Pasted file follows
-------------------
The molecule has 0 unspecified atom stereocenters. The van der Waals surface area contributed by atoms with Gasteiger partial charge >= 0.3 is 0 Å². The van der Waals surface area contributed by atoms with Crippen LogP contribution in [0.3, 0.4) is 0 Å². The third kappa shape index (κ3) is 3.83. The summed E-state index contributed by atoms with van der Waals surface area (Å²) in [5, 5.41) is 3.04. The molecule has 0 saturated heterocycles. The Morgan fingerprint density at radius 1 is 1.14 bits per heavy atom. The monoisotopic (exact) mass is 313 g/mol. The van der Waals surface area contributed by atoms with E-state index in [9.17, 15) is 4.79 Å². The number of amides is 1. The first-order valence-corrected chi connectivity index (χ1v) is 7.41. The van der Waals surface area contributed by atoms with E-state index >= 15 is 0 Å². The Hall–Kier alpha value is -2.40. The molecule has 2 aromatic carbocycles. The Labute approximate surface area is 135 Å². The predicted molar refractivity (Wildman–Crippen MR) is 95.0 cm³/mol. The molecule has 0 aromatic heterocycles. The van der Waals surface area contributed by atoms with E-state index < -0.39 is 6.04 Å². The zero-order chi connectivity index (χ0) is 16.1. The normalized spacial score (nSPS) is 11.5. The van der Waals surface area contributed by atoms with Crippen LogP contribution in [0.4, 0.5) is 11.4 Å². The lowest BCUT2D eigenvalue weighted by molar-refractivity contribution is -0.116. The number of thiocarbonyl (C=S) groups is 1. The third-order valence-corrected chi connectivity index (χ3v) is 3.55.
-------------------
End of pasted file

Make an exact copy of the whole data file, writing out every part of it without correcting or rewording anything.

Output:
The molecule has 0 unspecified atom stereocenters. The van der Waals surface area contributed by atoms with Gasteiger partial charge >= 0.3 is 0 Å². The van der Waals surface area contributed by atoms with Crippen LogP contribution in [0.3, 0.4) is 0 Å². The third kappa shape index (κ3) is 3.83. The summed E-state index contributed by atoms with van der Waals surface area (Å²) in [5, 5.41) is 3.04. The molecule has 0 saturated heterocycles. The Morgan fingerprint density at radius 1 is 1.14 bits per heavy atom. The monoisotopic (exact) mass is 313 g/mol. The van der Waals surface area contributed by atoms with E-state index in [9.17, 15) is 4.79 Å². The number of amides is 1. The first-order valence-corrected chi connectivity index (χ1v) is 7.41. The van der Waals surface area contributed by atoms with E-state index >= 15 is 0 Å². The Hall–Kier alpha value is -2.40. The molecule has 2 aromatic carbocycles. The Labute approximate surface area is 135 Å². The predicted molar refractivity (Wildman–Crippen MR) is 95.0 cm³/mol. The molecule has 0 aromatic heterocycles. The van der Waals surface area contributed by atoms with E-state index < -0.39 is 6.04 Å². The zero-order chi connectivity index (χ0) is 16.1. The normalized spacial score (nSPS) is 11.5. The van der Waals surface area contributed by atoms with Crippen LogP contribution in [0.4, 0.5) is 11.4 Å². The lowest BCUT2D eigenvalue weighted by molar-refractivity contribution is -0.116. The number of thiocarbonyl (C=S) groups is 1. The third-order valence-corrected chi connectivity index (χ3v) is 3.55.